Friday, December 31, 2010

Happy New Year!

Happy New Year to one and all from all of us at HomePlace.

Friday, December 24, 2010

Merry Christmas To All!

Tomorrow evening Helene and I will travel to the home of our Son, Mathew, for Christmas Eve Dinner and the gift exchange. Also in attendance will be friends and in-laws from out of state.

We sent the Turkey home with Matt a few days ago to avoid it getting chilled in transport. I will make the Cherry Cream Pudding in the morning. I'm not really sure what else will be there, but Matt knows how to feed a crowd and I think they have already started cooking. Ask me how hard wife and I fought to have this at our house.

Part of the entertainment will be the movie "How to Train Your Dragon". I have made a point of watching it here first. I love our grandchildren, but they are not capable of watching a movie in a manner that will allow anyone else to keep track of what is on the screen.

After that Helene and I will return home for our own gift exchange, attended by Bear Dog and the Cats. Everyone has their special Christmas Movie, ours is Mr. Magoo's Christmas Carol.

The evening will finish up with Mannheim Steamroller's Christmas Live by candle light. Bear will be in my lap (still thinks he's a puppy) while Helene will be buried under Cats. Both will expect their fair share of what snacks we might have intended for our selves.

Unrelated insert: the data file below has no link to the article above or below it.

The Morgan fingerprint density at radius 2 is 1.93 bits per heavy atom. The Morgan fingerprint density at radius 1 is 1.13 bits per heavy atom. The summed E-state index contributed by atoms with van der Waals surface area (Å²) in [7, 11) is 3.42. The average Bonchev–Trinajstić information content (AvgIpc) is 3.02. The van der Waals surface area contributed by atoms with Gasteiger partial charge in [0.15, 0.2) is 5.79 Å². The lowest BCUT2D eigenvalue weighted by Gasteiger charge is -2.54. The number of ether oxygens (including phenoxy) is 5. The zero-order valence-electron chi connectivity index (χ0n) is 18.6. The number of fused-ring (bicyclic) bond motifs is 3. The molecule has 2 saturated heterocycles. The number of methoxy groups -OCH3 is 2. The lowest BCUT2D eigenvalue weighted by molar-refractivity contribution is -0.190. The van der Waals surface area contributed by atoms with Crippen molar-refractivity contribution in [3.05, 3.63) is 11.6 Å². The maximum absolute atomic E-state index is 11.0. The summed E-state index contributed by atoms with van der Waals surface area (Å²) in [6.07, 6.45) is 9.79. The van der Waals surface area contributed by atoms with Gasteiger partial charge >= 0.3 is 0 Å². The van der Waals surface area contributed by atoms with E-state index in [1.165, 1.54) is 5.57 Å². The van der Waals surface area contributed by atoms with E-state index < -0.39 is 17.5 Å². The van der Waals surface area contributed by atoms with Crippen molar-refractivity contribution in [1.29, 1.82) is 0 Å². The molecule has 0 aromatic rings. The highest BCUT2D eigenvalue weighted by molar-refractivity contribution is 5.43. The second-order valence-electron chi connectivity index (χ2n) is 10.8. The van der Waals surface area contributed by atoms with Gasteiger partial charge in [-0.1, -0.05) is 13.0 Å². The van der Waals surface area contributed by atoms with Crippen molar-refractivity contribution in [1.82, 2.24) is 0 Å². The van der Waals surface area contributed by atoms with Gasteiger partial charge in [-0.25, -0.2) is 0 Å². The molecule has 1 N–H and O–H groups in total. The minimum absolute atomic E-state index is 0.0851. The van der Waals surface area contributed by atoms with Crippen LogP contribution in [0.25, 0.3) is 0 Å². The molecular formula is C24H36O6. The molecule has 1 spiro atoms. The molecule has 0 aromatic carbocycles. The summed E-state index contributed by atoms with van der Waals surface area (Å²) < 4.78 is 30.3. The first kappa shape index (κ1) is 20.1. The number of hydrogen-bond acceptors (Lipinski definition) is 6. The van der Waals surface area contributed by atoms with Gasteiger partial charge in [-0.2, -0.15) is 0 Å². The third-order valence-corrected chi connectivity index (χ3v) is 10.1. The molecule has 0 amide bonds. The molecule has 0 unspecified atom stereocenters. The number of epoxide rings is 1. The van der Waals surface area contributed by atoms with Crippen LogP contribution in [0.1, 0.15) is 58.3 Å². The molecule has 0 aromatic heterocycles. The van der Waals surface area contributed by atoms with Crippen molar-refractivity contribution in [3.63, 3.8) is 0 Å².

Santa still drops little things for us to find in the morning. Do I believe it's Santa? Yes I do.

In the words of Helene's father, "If you don't believe, you don't find any presents!"
So I will close by wishing a Merry Christmas, both to family and friends we have known for years and to the ones who visit us here.

Sunday, December 19, 2010

New York Remembers the Victims of the 1960 Airline Crash

Last week New York remembered a tragedy of its past. A United DC-8, Flight 826, collided with a TWA Super Constellation, Flight 260, over Staten Island. One hundred and twenty eight souls on the two planes perished that day. Ten buildings in the Park Slope neighborhood were destroyed by the falling DC-8 and six more souls were claimed on the ground.

A young boy survived the crash, but that was almost a cruel joke. He died the next day of injuries. I pray his passing was easy.
All crash victims were recovered and remains returned to their loved ones for burial at their homes. But we must remember that the science of identfying crash victims in 1960 wasn't what it was today.
One man, killed on the ground, was identified by the unique way he tied his boots. That's all that could be used.
When all was said and done there were three coffins of remains that could not be identified. United Airlines bought a plot at
Green-Wood Cemetery in Brooklyn and the unknown were laid to rest there.
No one ever forgets a tragedy like this, but they drift to the back of our minds as life goes on. This was the case until September of this year when a Green-Wood employee discovered the grave of the unknowns.
This grave wasn't marked, not unusual with unknown's. There had been talk of a memorial to the victims of the crash, but it never got beyond that. With the 'take charge' approach we have come to expect from New Yorkers, the folks at Green-Wood decided it was time.